ALL ABOUT TOWN

Thursday, Nov. 27


The Customs and Transportation Committee for AmCham meets this morning at 9 a.m. in their office on Ulitsa Yakubovicha.


Tickets are still available for local KHL team SKA St. Petersburg’s showdown with Siberian club Metallurg Novokuznetsk tonight at 7:30 p.m. in the Ice Palace outside the Prospekt Bolshevikov metro station. Tickets can be purchased on the team’s website, at the arena box office or in their merchandise store on Nevsky Prospekt.


Celebrate one of Russian literature’s most tragic figures during Blok Days, a two-day celebration of the 134th anniversary of the poet’s birthday. The tragic tenor’s work, which led to writer Maxim Gorky to hail him as Russia’s greatest living poet before his death in 1921, will be recited and meetings and discussions about his contributions to the Silver Age of literature in St. Petersburg will be discussed in the confines of his former residence.



Friday, Nov. 28


Join table game aficionados at the British Book Center’s Board Game Evening. Held every Friday at 5 p.m., aficionados and amateurs alike can come take part in a variety of different games that test one’s intellect and cunning.



Saturday, Nov. 29


Cats, dogs, birds, rodents and reptiles are just some of the things that will walk and crawl at Lenexpo convention center this weekend as part of Zooshow, a two-day exhibition featuring not only man’s best friends but a four-legged fashion show, as well as a food fair that will help pet owners find out more about which kibbles are best for their hungry pets.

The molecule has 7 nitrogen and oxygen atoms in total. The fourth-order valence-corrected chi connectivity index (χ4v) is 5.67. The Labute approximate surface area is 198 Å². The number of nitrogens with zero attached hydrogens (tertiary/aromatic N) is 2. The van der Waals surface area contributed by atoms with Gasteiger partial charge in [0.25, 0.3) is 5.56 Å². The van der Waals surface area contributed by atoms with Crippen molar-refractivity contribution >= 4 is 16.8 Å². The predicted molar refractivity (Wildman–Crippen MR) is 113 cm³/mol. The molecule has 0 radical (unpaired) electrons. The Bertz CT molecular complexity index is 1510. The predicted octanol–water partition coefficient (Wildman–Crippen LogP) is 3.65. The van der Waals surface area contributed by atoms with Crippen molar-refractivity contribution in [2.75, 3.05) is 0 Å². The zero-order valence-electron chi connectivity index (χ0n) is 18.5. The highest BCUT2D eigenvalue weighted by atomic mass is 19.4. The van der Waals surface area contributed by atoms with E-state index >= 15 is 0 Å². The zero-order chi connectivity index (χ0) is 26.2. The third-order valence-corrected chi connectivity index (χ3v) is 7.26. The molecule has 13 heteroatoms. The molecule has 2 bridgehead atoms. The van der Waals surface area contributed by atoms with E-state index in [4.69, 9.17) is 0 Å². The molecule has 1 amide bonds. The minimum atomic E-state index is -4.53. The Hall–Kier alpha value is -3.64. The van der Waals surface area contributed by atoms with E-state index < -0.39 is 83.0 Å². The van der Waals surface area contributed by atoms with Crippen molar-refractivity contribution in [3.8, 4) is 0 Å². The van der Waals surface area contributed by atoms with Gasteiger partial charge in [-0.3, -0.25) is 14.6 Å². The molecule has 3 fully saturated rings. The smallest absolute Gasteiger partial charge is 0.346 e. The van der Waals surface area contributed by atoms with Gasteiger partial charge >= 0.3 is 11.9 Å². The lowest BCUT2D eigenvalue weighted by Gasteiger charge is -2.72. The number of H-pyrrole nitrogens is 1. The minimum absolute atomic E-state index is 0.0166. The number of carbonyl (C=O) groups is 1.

Sunday, Nov. 30


Remember the 75th anniversary of the beginning of the Russo-Finnish war in 1939 during today’s reenactment titled “Winter War: How it Was.” More than 200 people will take part in recreating the opening salvoes of the battle for the north in Kamenka, a small village situated between Vyborg and St. Petersburg, using authentic equipment and vintage vehicles from the era. The faux battle begins at 2 p.m.



Monday, Dec. 1


Serbia filmmaker Emir Kusturica is the featured guest this evening at the Lensovet Palace of Culture the Petrograd Side. Fans of the director will get the chance to watch his movie “Black Cat, White Cat,” as well as ask questions about his award-winning filmography. Tickets for the event, which starts at 7 p.m., start at 2,000 rubles ($42.50).



Tuesday, Dec. 2


Today is the final day of “Takoy Festival,” a three-week program of plays based on the works of Dostoevsky, Remarque and other famed European writers, whose work is transcribed for theatrical performances. Tonight’s festival finale is “Fathers and Sons,” a two-act drama staged by the Novosibirsk Academic Drama Theater based on Turgenev’s classic about familial relations.



Times Talk